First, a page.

Love Is Looking for You
At least part of what makes singleness so lonely and miserable is that we have such a hard time believing someone like God could really, genuinely love someone like us. Some of us have experienced so little love in this life that we don’t have categories for what that would even feel like. We’ve been abandoned by parents, betrayed by friends, or left behind by another boyfriend or girlfriend. Marriage feels like one last-ditch effort to find love, but deep inside we’re terrified we’ll just find more of the same. We simply cannot imagine being truly, deeply, and consistently loved. And then God says, “I love you.” Really?
God does love you. “See what kind of love the Father has given to us, that we should be called children of God; and so we are” (1 John 3:1). We are prized sons and daughters. God loved us even though we never deserved his love (Rom. 5:8). You and I were dead without Christ—not wrong, not sick, not stupid, but dead. “You were dead in the trespasses and sins in which you once walked” (Eph. 2:1–2). We were absolutely, stubbornly unlovable. “But God, being rich in mercy, because of the great love with which he loved us, even when we were dead in our trespasses, made us alive together with Christ—by grace you have been saved” (vv. 4–5). God found you dead in your sin, in full rebellion against him, utterly hopeless, and he loved you to life and made you his own. He was willing to send his Son to a cross for you to show you what real love looks like and to give you a reason to believe in love, again.
This love will never leave you or forsake you (Heb. 13:5). He will never call to break up with you. He will never walk out on you like your dad walked out on your family. He never lies, and he will never die, leaving you behind and alone.
Single, Satisfied, and Sent
Remember that true greatness will often look like weakness. When Jesus finally explained to his disciples just what kind of king he was—just what it meant to be truly, deeply, lastingly great—he said to them, “The Son of Man is going to be delivered into the hands of men, and they will kill him. And when he is killed, after three days he will rise” (Mark 9:31). How did they respond? They walked away arguing over which one of them was the greatest—the chief among the otherwise forgettable fishermen (Mark 9:34). Instead of hearing Jesus talk about his death and redefining greatness in terms of sacrifice—in terms of coming in last for the sake of love—they fought to be first. According to Jesus, the greatest won’t look all that great. In fact, true greatness will often look like weakness, surrender, defeat, and even death.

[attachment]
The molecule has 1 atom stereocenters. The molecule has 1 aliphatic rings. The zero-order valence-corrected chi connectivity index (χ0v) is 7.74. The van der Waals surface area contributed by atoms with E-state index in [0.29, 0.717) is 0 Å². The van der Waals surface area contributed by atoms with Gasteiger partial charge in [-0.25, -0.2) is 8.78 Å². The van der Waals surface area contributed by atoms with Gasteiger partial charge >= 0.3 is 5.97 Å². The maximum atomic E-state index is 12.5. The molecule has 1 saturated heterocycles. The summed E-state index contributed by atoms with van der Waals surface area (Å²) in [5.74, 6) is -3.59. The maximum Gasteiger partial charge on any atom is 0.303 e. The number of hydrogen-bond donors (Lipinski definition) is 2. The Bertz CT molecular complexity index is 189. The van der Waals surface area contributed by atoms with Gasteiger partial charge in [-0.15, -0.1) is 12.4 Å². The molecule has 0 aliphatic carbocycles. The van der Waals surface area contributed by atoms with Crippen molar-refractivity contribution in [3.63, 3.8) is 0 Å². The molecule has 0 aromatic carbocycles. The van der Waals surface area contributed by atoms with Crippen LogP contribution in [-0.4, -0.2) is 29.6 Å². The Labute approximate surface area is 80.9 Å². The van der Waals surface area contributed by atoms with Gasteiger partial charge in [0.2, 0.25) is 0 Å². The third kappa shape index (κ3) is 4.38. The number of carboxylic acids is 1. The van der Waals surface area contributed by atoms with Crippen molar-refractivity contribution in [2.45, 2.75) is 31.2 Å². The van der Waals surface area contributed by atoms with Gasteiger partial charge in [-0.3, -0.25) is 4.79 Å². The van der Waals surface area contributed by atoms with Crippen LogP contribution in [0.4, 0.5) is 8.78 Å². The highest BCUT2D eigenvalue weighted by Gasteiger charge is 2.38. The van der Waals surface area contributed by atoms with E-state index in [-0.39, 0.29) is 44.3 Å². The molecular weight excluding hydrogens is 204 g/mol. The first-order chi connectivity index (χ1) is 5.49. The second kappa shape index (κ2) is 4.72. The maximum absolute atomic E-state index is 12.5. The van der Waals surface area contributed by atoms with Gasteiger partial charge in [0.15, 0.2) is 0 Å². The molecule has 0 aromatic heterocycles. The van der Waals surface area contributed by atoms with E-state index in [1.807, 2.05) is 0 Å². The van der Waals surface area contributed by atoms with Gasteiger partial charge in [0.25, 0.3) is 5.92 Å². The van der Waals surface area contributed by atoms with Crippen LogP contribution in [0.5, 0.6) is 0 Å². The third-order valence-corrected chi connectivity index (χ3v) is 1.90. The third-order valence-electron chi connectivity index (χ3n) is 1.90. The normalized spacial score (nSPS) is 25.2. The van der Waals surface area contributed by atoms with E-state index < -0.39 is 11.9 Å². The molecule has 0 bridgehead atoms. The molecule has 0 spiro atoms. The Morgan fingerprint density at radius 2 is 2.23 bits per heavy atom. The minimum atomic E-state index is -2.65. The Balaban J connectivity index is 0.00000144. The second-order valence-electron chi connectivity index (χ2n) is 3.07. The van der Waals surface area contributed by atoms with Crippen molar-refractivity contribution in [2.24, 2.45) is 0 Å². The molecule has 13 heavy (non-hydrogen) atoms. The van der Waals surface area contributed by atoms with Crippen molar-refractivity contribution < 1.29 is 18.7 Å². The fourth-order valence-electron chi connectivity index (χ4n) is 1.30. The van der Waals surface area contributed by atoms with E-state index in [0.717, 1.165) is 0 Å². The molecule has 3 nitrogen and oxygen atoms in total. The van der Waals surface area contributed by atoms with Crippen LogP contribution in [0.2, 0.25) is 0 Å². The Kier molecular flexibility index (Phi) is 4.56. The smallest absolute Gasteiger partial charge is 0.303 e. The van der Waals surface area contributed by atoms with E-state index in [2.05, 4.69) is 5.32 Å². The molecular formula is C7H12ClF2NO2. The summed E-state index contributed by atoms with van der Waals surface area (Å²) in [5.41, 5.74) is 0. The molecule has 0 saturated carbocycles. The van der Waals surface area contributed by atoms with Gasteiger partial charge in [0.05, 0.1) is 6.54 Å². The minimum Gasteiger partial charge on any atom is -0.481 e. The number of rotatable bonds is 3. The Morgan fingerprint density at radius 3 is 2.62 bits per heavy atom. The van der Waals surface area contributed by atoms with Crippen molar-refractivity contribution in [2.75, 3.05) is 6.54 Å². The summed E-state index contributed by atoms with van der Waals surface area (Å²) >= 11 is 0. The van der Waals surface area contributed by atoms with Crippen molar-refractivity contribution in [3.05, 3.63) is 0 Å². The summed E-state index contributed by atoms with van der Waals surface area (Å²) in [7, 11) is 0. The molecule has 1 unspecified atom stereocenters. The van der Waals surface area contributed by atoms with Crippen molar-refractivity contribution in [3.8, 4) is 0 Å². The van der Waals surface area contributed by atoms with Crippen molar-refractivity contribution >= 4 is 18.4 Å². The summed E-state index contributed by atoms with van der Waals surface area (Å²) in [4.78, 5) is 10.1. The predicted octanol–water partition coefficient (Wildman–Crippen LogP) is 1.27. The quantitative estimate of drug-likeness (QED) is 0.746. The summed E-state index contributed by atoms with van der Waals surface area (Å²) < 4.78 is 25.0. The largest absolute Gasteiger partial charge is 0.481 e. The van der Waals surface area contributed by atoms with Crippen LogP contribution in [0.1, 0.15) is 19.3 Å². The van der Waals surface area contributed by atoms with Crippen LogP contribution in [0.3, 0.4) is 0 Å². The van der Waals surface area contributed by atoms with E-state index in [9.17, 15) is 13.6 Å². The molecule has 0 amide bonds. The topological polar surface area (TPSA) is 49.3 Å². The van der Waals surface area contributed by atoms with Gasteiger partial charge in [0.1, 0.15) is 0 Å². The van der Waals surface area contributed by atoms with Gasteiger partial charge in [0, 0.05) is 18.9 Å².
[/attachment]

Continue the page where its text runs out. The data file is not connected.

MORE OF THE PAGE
Notice the people God has already put around you.
God has put you on the planet and in your neighborhood so that you and all the people in your life might seek him. That’s God’s mission statement for your campus, your apartment building, your block—wherever you live, study, or work. Paul says that God “made from one man every nation of mankind to live on all the face of the earth, having determined allotted periods and the boundaries of their dwelling place, that they should seek God, and perhaps feel their way toward him and find him” (Acts 17:26–27).
God has determined our dwelling place today—our distinct home, in our particular neighborhood, in our specific city—so that we would seek him and help others do the same. It’s not beyond God to use us to convert someone through a random, brief interaction with a stranger at the gym or a coffee shop. But friendships are the front lines of disciple making, and friendship requires some shared interest, hobby, or space—a place where paths cross.
Practice selflessness while you’re still single.
“Do nothing from selfish ambition or conceit, but in humility count others more significant than yourselves. Let each of you look not only to his own interests, but also to the interests of others” (Phil. 2:3–4). That will only get harder in marriage, so practice now. We should think of a few people or families for whom we could lay down our single life. No one is expecting you to care for and provide for others right now—no one, that is, except for God. Let’s be mindful of the needs of others, especially those in the church, and consider contributing. It could be money or food, or just time and energy. Maybe especially time and energy.